What does this indicator mean?
Average time a person is expected to live (i.e., life expectancy at birth). Where you live matters for how long you live. People live longer in safe communities with easily accessible destinations like healthy housing, grocery stores, jobs, and parks. Premature deaths have social and economic costs for communities and workplaces.
How is this indicator useful for creating and measuring activity-friendly places?
- To identify communities with lower life expectancies and how goods, services, and amenities in those communities compare to communities with higher life expectancies.
- To measure how transportation infrastructure and land use planning decisions affect life expectancy.
What would help the most people benefit from this indicator?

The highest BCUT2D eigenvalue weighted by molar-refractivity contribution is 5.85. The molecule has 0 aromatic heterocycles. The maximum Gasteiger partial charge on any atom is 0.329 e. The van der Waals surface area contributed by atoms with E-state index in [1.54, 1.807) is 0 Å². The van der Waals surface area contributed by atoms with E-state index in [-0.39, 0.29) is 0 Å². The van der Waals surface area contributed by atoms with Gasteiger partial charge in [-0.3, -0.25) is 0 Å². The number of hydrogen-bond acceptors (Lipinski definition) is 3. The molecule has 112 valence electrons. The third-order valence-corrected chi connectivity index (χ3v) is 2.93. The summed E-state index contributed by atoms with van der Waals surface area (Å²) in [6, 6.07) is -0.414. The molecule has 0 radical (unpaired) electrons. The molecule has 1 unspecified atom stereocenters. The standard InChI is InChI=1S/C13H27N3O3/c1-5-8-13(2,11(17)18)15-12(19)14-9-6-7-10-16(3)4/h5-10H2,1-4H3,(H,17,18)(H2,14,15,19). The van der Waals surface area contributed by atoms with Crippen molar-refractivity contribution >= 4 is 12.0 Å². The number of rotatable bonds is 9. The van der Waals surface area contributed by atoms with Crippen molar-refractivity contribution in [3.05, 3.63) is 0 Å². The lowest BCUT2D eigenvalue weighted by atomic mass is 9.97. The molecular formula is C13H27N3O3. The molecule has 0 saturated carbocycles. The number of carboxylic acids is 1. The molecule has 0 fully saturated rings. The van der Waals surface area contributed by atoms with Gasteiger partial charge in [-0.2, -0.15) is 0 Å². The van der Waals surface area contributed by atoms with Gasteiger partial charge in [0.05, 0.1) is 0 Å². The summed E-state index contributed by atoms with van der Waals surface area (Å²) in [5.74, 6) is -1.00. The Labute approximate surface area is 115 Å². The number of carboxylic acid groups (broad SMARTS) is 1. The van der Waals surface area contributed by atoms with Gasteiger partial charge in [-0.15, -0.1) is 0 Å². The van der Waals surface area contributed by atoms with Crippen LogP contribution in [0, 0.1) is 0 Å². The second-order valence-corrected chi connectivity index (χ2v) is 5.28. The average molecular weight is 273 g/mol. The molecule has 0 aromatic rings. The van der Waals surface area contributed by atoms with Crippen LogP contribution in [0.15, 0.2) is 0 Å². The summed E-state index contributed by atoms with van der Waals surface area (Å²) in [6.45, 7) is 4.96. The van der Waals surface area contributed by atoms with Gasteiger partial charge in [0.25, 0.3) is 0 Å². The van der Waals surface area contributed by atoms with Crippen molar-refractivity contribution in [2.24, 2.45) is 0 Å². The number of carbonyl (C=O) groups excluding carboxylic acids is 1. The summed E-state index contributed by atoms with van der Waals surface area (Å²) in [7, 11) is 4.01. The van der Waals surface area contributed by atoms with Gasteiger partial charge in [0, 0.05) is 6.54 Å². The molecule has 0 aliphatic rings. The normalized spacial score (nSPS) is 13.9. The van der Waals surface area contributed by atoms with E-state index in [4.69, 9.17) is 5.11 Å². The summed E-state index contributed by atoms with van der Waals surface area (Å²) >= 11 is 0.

- Pursue the suite of tools and approaches recommended by the World Health Organization (WHO) and AARP Age-Friendly Environment and Communities initiatives to support lifelong physical activity, community engagement, health, and vigor.
- Eliminate restrictions on creating a range of housing options that support aging in place.
- Provide a wide diversity of housing types near essential services and employment centers to increase the portion of the population who can carry out routine tasks and commute on foot, by bike, and transit.
- Create complete sidewalks and bicycling networks separated from cars, install convenient controlled crossings, lengthen crossing times, and shorten crossing distances.
- Utilize traffic calming measures to slow traffic and create safer walking and biking routes to schools, parks, and other common destinations to reduce the risk of collisions, injuries, and fatalities.
- Expand public transportation options that provide access to stable, well-paying jobs.
- Require anti-displacement strategies for all new developments.